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An introduction to spam
Anywhere in the world that you find email, you will also find spam. Junk email, malicious emails, phishing scams and unwanted announcements make up more than 80% of the email that is sent worldwide. There's no way to completely stop these spam messages from being sent, but it is possible to minimize the impact that junk emails have on you and your inbox.
Spam messages can lead to a wide variety of problems including identity theft, the installation of viruses and other malware on your computer, and the loss of your password. A bad email scam might even cost you money.
Don't interact with spam
But those problems listed above only arise when people interact with the spam that makes it into their inbox. The types of interactions we're talking about include:
- Opening attachments sent with the spam
- Clicking on links found within the spam
- Replying to the spam message, including sending your password, credit card or other personal data
You eliminate the potential threats posed by the email by simply deleting junk mail -- even after you've opened it, read it, and determined it to be junk. So don't worry if a few spam messages sneak into your inbox from time to time. And it's okay if you open the email and just read it. You're still safe. But never do anything beyond reading and deleting a piece of junk mail.
Limiting how much spam you receive
Again, there is no 100% foolproof way to keep every last spam message out of your inbox. But there are steps you can take to dramatically reduce how much junk mail you have to deal with.
Enable CITES Spam Control on your @illinois account
CITES Spam Control gives you the choice of whether to ignore, quarantine, or automatically delete email that appears to be spam. All students at the University of Illinois have CITES Spam Control turned on by default. Many faculty and staff members have already turned on Spam Control, but some may not have. To find out more about the service and your Spam Control settings, please visit the CITES Spam Control page.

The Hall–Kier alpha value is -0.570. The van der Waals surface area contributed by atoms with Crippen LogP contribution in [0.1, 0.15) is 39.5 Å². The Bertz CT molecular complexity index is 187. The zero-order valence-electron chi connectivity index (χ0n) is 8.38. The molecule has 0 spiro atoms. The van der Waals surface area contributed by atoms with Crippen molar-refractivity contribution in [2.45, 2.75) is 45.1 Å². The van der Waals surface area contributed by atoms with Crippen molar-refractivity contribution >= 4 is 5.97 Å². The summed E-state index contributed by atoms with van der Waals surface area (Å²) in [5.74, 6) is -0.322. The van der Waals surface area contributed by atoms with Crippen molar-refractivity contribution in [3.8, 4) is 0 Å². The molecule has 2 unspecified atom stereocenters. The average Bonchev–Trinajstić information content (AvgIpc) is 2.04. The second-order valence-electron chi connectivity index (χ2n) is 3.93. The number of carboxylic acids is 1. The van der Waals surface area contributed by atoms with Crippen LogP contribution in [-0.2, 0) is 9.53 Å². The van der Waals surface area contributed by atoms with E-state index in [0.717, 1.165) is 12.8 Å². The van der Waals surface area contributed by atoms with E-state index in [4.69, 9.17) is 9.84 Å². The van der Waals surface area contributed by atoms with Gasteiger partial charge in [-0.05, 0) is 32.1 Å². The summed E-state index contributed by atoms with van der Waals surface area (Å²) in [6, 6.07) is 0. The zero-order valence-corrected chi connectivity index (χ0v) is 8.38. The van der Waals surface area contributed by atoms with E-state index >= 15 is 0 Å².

Never respond to junk messages
Spammers value active, live email addresses above all others. If you receive a spam message, one of the worst things you can do is actually respond to the email, even if you're following the email's instructions for unsubscribing. Often times, a spammer will take an unsubcribe request as nothing more than a signal to send you more junk mail and even sell off your active (and therefore "premium") email address to other spammers. Ignoring and deleting junk mail is one of the best ways to reduce the amount of future junk mail you receive.
Limit the visibility of your email address
People that send junk mail are constantly on the lookout for live email addresses. You can reduce the amount of junk mail that you receive by limiting the public exposure of your email address. If at all possible, avoid posting your University email address on publicly viewable web sites. Sign up for commercial services, giveaways and web sites with a second email account that you don't mind filling up with junk mail.
When spam arrives in your inbox you can delete it, or you can forward it to email@example.com. When reporting spam please forward with full headers so CITES can gather as much information about the spam as possible. By forwarding spam that arrives in your inbox you can help CITES refine the spam control system and better catch new threats to campus accounts.